John Morris, a wheelchair user, is an experienced traveller. Airplanes and trains are his preferred methods of travel. However, for short trips, John will opt to ride on the bus to his destination. John uses his own experiences traveling with Megabus to give advice to fellow wheelchair users who decide to cruise the highway by bus.
Tickets and Reservation
Megabus tickets can be purchased on the company’s website up to the time of scheduled departure. John provides his readers with screenshots of the process along with detailed instructions.
John states that you can either choose a one-way or round trip itinerary, enter your desired cities, select a date and indicate how many passengers are traveling. John continues by writing that there will be three questions to answer concerning your accessibility needs.
“If you are traveling with a wheelchair, it is imperative that you indicate that you will be bringing a "mobility unit" on the form.”
John advises that if you require a personal care attendant that you book your tickets together because Megabus will provide your attendant with a free ticket! He praises Megabus for this accommodation. Once you have answered the accessibility questions, you will be redirected to the homepage to find your tickets. John strongly recommends choosing the shortest journey with the least amount of transfers/connections.
Seating arrangements is the next step in the reservation process. Megabus is unique in that just because a person uses a wheelchair doesn’t mean that they have to stay in said wheelchair for the entire ride, says John. Keep that in mind incase you would wish to sit in a regular seat.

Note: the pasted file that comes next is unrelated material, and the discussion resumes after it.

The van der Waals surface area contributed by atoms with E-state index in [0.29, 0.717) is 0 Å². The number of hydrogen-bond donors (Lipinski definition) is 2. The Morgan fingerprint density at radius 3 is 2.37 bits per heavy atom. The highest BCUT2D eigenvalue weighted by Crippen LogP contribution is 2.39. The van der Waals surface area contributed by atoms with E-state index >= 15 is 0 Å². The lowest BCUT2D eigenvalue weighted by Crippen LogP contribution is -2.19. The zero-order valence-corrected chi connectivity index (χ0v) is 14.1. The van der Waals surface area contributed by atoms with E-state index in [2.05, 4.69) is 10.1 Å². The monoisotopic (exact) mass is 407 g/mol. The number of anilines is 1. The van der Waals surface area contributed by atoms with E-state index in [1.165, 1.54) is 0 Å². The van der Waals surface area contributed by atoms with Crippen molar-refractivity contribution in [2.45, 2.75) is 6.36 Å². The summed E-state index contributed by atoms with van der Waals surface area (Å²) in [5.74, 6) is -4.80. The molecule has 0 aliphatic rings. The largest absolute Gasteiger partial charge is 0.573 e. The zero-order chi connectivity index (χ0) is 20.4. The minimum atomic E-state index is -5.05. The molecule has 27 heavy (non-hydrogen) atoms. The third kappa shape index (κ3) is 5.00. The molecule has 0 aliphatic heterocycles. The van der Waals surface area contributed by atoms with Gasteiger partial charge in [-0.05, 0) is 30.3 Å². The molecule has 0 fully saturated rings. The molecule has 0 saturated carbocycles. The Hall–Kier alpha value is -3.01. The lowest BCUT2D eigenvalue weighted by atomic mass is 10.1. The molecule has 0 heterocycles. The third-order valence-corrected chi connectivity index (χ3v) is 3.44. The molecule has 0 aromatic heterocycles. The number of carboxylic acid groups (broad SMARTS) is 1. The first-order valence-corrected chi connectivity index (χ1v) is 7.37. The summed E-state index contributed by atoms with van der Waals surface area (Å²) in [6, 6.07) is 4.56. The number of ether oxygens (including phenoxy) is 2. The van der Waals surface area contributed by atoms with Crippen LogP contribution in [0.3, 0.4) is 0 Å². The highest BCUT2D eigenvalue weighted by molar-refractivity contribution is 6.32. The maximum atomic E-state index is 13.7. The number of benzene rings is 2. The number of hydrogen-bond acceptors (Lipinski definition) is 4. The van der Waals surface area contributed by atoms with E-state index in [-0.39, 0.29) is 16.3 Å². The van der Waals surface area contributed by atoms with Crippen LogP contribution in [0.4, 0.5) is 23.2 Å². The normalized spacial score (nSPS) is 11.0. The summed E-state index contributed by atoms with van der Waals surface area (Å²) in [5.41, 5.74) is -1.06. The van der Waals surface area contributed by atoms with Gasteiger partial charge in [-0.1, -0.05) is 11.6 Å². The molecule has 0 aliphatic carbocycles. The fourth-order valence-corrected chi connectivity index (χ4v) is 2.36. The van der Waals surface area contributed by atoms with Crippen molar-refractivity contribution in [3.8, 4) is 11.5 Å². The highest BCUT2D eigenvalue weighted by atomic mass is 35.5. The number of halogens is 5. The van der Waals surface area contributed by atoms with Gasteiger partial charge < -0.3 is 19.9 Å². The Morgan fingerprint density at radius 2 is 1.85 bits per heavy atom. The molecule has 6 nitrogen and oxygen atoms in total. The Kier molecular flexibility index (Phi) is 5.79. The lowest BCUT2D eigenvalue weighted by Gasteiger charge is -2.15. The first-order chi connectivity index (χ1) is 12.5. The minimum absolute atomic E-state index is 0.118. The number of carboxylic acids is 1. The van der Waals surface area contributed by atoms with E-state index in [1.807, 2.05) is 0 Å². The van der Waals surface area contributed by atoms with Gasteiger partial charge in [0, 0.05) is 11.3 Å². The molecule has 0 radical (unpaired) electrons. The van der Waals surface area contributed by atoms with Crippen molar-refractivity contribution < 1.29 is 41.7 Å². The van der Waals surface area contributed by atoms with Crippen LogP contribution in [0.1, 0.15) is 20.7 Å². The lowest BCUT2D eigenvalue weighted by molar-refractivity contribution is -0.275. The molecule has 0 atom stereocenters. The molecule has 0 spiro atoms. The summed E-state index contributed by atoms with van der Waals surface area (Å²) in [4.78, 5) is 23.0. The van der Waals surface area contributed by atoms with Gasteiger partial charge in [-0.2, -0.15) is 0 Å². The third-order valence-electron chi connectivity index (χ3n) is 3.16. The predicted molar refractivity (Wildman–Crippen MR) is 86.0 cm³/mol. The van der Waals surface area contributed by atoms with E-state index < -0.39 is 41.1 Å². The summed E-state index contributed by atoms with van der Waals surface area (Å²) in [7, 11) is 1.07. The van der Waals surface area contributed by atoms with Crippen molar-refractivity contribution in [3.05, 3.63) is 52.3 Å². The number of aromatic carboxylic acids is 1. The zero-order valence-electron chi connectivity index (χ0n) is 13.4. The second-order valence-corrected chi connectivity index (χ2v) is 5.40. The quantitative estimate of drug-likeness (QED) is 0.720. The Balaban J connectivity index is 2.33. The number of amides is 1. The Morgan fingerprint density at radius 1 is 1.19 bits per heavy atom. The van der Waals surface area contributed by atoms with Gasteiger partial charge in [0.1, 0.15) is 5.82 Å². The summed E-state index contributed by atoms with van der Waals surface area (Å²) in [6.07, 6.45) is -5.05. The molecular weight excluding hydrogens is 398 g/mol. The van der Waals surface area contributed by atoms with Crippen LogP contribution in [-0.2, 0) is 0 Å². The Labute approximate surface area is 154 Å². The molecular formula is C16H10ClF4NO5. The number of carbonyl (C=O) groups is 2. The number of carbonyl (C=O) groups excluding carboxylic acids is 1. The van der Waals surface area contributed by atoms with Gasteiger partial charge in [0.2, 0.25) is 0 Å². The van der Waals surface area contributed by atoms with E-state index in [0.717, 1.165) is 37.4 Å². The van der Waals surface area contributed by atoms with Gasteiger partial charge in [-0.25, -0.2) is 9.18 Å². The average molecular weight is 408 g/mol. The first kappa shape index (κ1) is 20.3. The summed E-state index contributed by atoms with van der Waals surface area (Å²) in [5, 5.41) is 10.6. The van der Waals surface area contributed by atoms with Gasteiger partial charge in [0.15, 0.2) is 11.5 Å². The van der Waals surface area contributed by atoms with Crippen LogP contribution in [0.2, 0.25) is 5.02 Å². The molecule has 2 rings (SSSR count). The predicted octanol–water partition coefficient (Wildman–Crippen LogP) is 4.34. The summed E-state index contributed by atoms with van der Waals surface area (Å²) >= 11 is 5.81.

Riding Megabus With A Wheelchair
John suggests to arrive at the bus station/stop at least 20 to 30 minutes before the scheduled departure. He says to make sure to bring a copy of your ticket that is sent in an email. John pulls up the ticket on his iPhone for easy access.
John reminds his readers that Megabus motor coaches are double decker. The bus does have a “barrier free” access in the form of a portable ramp. John states that the ramp can be steep if the bus is not parked alongside a curb.
Wheelchair access is only offered on the first floor of the bus. This means that you will only be sharing the riding experience with a small amount of people because most riders are seated on the second floor. Wheelchairs are secured using the four Q-STRAINT straps and an across the chest belt is provided, if needed. Air conditioning and power outlets are located on an overhead console.
John admits that he does wait to use the restroom till he arrives at his destination because one seems to have to be mobility independent to fit in the restroom. All things considered, John believes that regional bus services can be a great option for a wheelchair traveler!
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